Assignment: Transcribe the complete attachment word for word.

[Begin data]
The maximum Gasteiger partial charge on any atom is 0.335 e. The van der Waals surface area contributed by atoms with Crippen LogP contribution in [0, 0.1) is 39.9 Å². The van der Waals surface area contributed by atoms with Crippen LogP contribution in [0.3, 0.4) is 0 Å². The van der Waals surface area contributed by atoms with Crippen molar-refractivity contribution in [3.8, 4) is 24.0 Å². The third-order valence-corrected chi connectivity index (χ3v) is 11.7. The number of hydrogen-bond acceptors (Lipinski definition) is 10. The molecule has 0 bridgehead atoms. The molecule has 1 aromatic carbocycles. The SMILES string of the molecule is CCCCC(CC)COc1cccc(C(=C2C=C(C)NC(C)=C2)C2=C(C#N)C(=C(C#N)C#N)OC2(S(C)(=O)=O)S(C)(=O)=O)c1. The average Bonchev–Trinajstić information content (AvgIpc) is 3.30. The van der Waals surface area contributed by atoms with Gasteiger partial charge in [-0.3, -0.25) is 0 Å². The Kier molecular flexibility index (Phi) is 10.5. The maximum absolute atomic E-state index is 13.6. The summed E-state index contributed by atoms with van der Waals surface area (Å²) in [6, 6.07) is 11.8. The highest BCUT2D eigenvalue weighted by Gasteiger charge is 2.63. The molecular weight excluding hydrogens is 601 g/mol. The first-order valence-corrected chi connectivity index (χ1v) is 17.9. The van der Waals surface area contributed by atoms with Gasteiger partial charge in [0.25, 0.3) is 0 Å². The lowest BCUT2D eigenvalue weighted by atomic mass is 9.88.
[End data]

The maximum Gasteiger partial charge on any atom is 0.335 e. The van der Waals surface area contributed by atoms with Crippen LogP contribution in [0, 0.1) is 39.9 Å². The van der Waals surface area contributed by atoms with Crippen LogP contribution in [0.3, 0.4) is 0 Å². The van der Waals surface area contributed by atoms with Crippen molar-refractivity contribution in [3.8, 4) is 24.0 Å². The third-order valence-corrected chi connectivity index (χ3v) is 11.7. The number of hydrogen-bond acceptors (Lipinski definition) is 10. The molecule has 0 bridgehead atoms. The molecule has 1 aromatic carbocycles. The SMILES string of the molecule is CCCCC(CC)COc1cccc(C(=C2C=C(C)NC(C)=C2)C2=C(C#N)C(=C(C#N)C#N)OC2(S(C)(=O)=O)S(C)(=O)=O)c1. The average Bonchev–Trinajstić information content (AvgIpc) is 3.30. The van der Waals surface area contributed by atoms with Gasteiger partial charge in [-0.3, -0.25) is 0 Å². The Kier molecular flexibility index (Phi) is 10.5. The maximum absolute atomic E-state index is 13.6. The summed E-state index contributed by atoms with van der Waals surface area (Å²) in [6, 6.07) is 11.8. The highest BCUT2D eigenvalue weighted by Gasteiger charge is 2.63. The molecular weight excluding hydrogens is 601 g/mol. The first-order valence-corrected chi connectivity index (χ1v) is 17.9. The van der Waals surface area contributed by atoms with Gasteiger partial charge in [0.25, 0.3) is 0 Å². The lowest BCUT2D eigenvalue weighted by atomic mass is 9.88.